For everyone who considers themselves an art enthusiast, take the easier, and more economic way out and cover a wall with plates - it’s fun, it’s pretty, and it stands out. Covering the whole wall with plates has the same effect as "one big piece of art.’ And at the same time, is very inexpensive. In Indian homes, which are usually considered cluttered, and ‘trying to hard’, this is an interesting concept to mimic from our international counterparts - adding a quaint feeling  to our traditionally ethnic designs.

 An important thing that we always forget is that balance and symmetry create drama. Place two chairs so that they're framed by tall windows (usually the living room windows are the largest) with an awesome view to up a room's wow factor. It's easy to make even the smallest nook count- not all negative spaces in your home (niches and otherwise) need to considered as dead spaces that act as architectural eye-sores. Complementing the niche with a darker shade of paint is always the easiest option to spruce up your home, and a tried-and-tested technique by most local architects. Flowers and a mirror make a space feel bigger are both pretty touches. Shelves hold magazines and baskets to stash the small stuff. Usually, invest in a small magazine rack, or a newspaper bin to highlight  the dead space, and make it a focal point. Avoid the cluttered, chaotic look of jam-packed shelves by grouping books and accessories of similar size and shape in mini vignettes.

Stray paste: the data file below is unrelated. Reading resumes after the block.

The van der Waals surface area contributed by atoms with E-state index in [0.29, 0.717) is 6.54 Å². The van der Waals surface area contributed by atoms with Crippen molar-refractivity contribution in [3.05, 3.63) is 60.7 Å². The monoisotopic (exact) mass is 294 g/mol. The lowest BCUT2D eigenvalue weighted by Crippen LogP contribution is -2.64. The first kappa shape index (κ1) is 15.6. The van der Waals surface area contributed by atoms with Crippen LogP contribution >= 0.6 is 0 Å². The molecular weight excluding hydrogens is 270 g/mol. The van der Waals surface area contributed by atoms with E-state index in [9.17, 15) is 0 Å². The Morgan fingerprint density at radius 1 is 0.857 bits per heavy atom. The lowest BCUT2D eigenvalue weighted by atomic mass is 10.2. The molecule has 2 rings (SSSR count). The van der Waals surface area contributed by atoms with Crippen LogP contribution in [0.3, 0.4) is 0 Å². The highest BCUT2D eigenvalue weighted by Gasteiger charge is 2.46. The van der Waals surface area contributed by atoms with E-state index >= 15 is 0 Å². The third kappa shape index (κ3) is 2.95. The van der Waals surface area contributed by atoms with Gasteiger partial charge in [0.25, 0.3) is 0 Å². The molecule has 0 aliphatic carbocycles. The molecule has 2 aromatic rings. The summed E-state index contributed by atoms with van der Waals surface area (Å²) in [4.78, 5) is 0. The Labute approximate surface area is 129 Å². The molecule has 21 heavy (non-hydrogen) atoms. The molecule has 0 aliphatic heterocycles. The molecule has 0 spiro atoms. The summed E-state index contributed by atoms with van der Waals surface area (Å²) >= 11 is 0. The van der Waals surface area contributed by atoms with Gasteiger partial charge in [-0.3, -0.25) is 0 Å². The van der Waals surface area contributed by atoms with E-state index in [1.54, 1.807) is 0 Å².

Secondly, float furniture away from the walls: It creates more intimate seating. Larger floor space automatically makes the house seem larger, and more inviting. Investing in furniture that serves many functions is a great way to streamline a room.  A fold-up dining table is an interesting approach, when you aren’t entertaining guests at home, and don’t need that much eating space. Giving your furniture some breathing room, by leaving clear space behind the sofa set or the bed, is another excellent alternative to creating more space.

Similarly, a windowed nook is perfect for a built-in daybed (with storage underneath). Try cozying things up with a demi-lune table and a mirror that bounces even more light into the room.  A sit-out at the alcove further helps accentuate it into a balcony-like setup, a must-have in our  small clustered homes in the city.

A throw brings softness to a masculine leather club chair and lends a light, inviting touch to any reading corner. Pair this with a reading light, and you’ve got your own personal corner in your home. The throw negates the rigidity of the arm chair, while making it approachable at the same time.